This moving video calling for LGBT equality was made 5 years ago. Here's what's changed since then.
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The Atlantic Philanthropies

This stirring video from All Out calling for full LGBT equality in every country around the world was made five years ago.

Let's see how we've done since then.

The United States has actually done pretty well!


Image by All Out.

In 2010, same-sex marriage was only legal in six states and the District of Columbia. As of May 12, 2015, it was legal in 37 states plus D.C. Woo hoo!

On the other hand, it's still largely OK to fire people based on their sexual orientation or gender identity. According to the ACLU, only 17 states and D.C. prohibit both forms of employment discrimination. The Employee Non-Discrimination Act — which was designed to make it illegal to hire or fire someone because they're L, G, B, or T — is still held up in Congress because ... Congress. Boo.

Not perfect but not bad. All in all, I'd give us a solid B.

Some countries are really killing it on equality.

Image by Yaddah/Wikimedia Commons.

The U.K. took the top slot in Rainbow Europe's annual survey of LGBTI rights, scoring 86% in 2015, owing largely to the introduction of marriage equality all throughout Great Britain and new programs designed to combat homophobia in schools. And Scotland scored even better at 92%.

But even Scotland isn't perfect. Like most places, it still has a spotty record on trans and intersex rights.

An A-, I think, for them.

So much work remains to be done worldwide.

Image by All Out.

According to the video, homosexuality was a crime in 76 countries in 2010.

That's ... still true. In fact, it may be even higher. As of 2014, the International Lesbian, Gay, Bisexual, Trans and Intersex Association counted 78 countries where homosexual acts are considered illegal. Even more shockingly, in five of those countries, the prescribed penalty for committing homosexual acts is death. An additional four have language on the books that could be read to call for death.

We've made some great progress in the last five years. But there's still a long, long way to go.

LGBT folks need to be able to live freely and openly without having to fear for their lives, their jobs, or their safety. And the folks who made that video five years ago? They're still at it trying to make it happen (check 'em out when you get a chance).

Let's make sure that the next five years are even more productive than the last.

Images by All Out.

Or maybe we can get it all done by next week. Who's with me?!

via Abigail Mack / Instagram and Abigail Mack / TikTok

Abigail Mack, an 18-year-old high school senior from Massachusetts, is over the moon after being admitted to Harvard during the most competitive admission season of all time.

Applications to the university skyrocketed during the pandemic and it was only able to accept 1,968 out of 57,435 first-year applicants, less than 4%.

However, Abigail didn't just overcome long odds during the application process, she was accepted because she was able to thrive as a high school student after losing her mother to cancer. Her experience losing a parent was the topic of her inspiring admissions essay which has touched countless lives.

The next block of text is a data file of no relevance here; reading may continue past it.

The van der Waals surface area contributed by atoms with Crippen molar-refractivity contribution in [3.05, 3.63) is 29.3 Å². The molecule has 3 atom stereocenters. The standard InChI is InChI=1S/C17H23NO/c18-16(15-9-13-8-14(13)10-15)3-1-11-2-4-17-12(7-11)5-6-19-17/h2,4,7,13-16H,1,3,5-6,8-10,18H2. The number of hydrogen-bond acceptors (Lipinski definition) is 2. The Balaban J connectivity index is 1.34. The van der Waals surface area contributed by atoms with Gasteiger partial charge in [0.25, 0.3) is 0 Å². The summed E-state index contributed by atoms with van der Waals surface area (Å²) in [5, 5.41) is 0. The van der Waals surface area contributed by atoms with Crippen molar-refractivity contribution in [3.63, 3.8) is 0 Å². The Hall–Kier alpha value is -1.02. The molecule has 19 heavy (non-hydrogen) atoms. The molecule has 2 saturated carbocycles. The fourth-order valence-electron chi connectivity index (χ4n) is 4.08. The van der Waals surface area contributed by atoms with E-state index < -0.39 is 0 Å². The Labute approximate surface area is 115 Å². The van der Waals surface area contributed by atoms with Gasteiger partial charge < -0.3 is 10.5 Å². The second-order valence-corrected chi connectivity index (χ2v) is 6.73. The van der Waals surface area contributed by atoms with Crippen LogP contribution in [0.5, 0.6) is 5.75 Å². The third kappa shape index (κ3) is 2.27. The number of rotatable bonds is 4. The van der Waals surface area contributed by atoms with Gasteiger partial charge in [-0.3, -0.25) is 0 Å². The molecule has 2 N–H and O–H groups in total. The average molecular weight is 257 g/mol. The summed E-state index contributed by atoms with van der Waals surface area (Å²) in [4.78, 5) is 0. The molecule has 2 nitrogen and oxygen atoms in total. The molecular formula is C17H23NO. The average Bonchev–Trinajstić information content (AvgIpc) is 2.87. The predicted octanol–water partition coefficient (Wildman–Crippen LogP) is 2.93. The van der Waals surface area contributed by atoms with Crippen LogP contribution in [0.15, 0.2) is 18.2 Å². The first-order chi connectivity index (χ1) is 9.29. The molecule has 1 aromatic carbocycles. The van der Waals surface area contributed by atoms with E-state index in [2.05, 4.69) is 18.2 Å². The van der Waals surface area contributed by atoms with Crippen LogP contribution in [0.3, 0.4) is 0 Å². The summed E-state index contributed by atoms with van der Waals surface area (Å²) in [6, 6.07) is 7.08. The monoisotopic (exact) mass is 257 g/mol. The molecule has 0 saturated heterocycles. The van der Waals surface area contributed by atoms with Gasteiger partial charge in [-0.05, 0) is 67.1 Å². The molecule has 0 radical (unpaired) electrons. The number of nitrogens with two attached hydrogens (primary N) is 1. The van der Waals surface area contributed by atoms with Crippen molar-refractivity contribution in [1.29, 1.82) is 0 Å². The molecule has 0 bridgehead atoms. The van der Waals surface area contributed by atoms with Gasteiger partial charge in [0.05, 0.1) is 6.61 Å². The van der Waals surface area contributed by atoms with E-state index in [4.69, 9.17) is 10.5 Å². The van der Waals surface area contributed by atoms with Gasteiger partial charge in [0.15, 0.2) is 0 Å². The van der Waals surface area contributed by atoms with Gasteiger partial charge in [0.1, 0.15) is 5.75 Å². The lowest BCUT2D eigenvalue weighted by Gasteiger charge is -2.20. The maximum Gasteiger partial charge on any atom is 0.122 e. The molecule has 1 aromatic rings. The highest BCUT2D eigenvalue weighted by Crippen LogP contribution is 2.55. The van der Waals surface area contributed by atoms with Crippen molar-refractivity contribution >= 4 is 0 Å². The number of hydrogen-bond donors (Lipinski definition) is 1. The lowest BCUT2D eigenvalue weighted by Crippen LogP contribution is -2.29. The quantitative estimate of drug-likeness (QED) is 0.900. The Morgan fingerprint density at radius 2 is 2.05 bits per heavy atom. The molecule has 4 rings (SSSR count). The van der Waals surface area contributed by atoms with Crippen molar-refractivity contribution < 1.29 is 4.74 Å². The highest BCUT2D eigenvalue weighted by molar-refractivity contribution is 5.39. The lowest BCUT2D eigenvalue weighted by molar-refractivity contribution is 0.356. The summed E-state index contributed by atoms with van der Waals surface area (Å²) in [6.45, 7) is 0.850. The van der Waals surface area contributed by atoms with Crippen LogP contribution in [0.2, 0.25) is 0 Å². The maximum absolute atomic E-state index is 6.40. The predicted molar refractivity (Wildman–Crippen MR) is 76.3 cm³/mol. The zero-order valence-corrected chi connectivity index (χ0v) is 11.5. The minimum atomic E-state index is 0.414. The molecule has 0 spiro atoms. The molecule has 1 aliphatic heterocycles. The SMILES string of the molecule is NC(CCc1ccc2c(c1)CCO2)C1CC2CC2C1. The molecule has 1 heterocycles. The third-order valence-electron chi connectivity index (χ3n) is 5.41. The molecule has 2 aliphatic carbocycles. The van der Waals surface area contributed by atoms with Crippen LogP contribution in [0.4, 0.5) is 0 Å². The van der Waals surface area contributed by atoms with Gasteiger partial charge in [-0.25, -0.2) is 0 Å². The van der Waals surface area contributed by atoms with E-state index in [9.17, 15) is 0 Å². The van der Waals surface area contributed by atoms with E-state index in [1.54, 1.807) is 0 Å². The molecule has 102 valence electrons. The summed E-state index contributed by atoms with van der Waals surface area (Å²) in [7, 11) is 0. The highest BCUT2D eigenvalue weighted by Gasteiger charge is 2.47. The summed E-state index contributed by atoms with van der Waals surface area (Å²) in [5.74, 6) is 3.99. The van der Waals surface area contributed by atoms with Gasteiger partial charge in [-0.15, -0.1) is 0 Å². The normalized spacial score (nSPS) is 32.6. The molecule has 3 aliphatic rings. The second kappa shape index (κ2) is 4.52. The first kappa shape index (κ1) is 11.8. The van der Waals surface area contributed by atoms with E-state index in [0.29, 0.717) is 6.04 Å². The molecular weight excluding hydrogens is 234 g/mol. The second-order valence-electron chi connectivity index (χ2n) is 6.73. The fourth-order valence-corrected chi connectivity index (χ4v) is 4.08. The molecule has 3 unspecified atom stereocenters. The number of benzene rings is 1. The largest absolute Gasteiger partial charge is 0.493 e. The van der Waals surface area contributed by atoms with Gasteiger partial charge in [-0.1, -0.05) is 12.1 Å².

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Photo by Daniel Schludi on Unsplash
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The global eradication of smallpox in 1980 is one of international public health's greatest successes. But in 1966, seven years after the World Health Organization announced a plan to rid the world of the disease, smallpox was still widespread. The culprits? A lack of funds, personnel and vaccine supply.

Meanwhile, outbreaks across South America, Africa, and Asia continued, as the highly contagious virus continued to kill three out of every 10 people who caught it, while leaving many survivors disfigured. It took a renewed commitment of resources from wealthy nations to fulfill the promise made in 1959.

Forty-one years later, although we face a different virus, the potential for vast destruction is just as great, and the challenges of funding, personnel and supply are still with us, along with last-mile distribution. Today, while 30% of the U.S. population is fully vaccinated, with numbers rising every day, there is an overwhelming gap between wealthy countries and the rest of the world. It's becoming evident that the impact on the countries getting left behind will eventually boomerang back to affect us all.

Photo by ismail mohamed - SoviLe on Unsplash

The international nonprofit CARE recently released a policy paper that lays out the case for U.S. investment in a worldwide vaccination campaign. Founded 75 years ago, CARE works in over 100 countries and reaches more than 90 million people around the world through multiple humanitarian aid programs. Of note is the organization's worldwide reputation for its unshakeable commitment to the dignity of people; they're known for working hand-in-hand with communities and hold themselves to a high standard of accountability.

"As we enter into our second year of living with COVID-19, it has become painfully clear that the safety of any person depends on the global community's ability to protect every person," says Michelle Nunn, CARE USA's president and CEO. "While wealthy nations have begun inoculating their populations, new devastatingly lethal variants of the virus continue to emerge in countries like India, South Africa and Brazil. If vaccinations don't effectively reach lower-income countries now, the long-term impact of COVID-19 will be catastrophic."

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